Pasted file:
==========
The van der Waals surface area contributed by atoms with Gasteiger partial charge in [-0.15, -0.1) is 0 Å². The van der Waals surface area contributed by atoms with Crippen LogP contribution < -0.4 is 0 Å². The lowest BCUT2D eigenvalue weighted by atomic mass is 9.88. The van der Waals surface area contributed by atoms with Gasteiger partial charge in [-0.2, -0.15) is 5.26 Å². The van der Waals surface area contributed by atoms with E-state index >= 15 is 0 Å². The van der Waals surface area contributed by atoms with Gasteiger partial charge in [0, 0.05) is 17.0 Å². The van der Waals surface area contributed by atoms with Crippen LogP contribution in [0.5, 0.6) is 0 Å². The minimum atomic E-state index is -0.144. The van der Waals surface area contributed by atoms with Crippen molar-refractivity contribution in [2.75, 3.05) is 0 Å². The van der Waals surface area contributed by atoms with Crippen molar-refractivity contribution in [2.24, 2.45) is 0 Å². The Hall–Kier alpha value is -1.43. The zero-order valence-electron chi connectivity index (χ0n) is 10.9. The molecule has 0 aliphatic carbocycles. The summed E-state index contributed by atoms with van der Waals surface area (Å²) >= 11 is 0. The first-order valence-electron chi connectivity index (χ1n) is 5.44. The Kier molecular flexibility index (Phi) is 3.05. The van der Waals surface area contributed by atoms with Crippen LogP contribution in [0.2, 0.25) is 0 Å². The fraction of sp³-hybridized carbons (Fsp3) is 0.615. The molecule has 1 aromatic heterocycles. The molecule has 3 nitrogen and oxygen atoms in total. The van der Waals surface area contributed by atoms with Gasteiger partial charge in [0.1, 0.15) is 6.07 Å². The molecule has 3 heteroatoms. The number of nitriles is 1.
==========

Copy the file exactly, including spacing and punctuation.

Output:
The van der Waals surface area contributed by atoms with Gasteiger partial charge in [-0.15, -0.1) is 0 Å². The van der Waals surface area contributed by atoms with Crippen LogP contribution < -0.4 is 0 Å². The lowest BCUT2D eigenvalue weighted by atomic mass is 9.88. The van der Waals surface area contributed by atoms with Gasteiger partial charge in [-0.2, -0.15) is 5.26 Å². The van der Waals surface area contributed by atoms with E-state index >= 15 is 0 Å². The van der Waals surface area contributed by atoms with Gasteiger partial charge in [0, 0.05) is 17.0 Å². The van der Waals surface area contributed by atoms with Crippen LogP contribution in [0.5, 0.6) is 0 Å². The minimum atomic E-state index is -0.144. The van der Waals surface area contributed by atoms with Crippen molar-refractivity contribution in [2.75, 3.05) is 0 Å². The van der Waals surface area contributed by atoms with Crippen molar-refractivity contribution in [2.24, 2.45) is 0 Å². The Hall–Kier alpha value is -1.43. The zero-order valence-electron chi connectivity index (χ0n) is 10.9. The molecule has 0 aliphatic carbocycles. The summed E-state index contributed by atoms with van der Waals surface area (Å²) >= 11 is 0. The first-order valence-electron chi connectivity index (χ1n) is 5.44. The Kier molecular flexibility index (Phi) is 3.05. The van der Waals surface area contributed by atoms with Crippen LogP contribution in [0.2, 0.25) is 0 Å². The fraction of sp³-hybridized carbons (Fsp3) is 0.615. The molecule has 1 aromatic heterocycles. The molecule has 3 nitrogen and oxygen atoms in total. The van der Waals surface area contributed by atoms with Gasteiger partial charge in [0.1, 0.15) is 6.07 Å². The molecule has 3 heteroatoms. The number of nitriles is 1.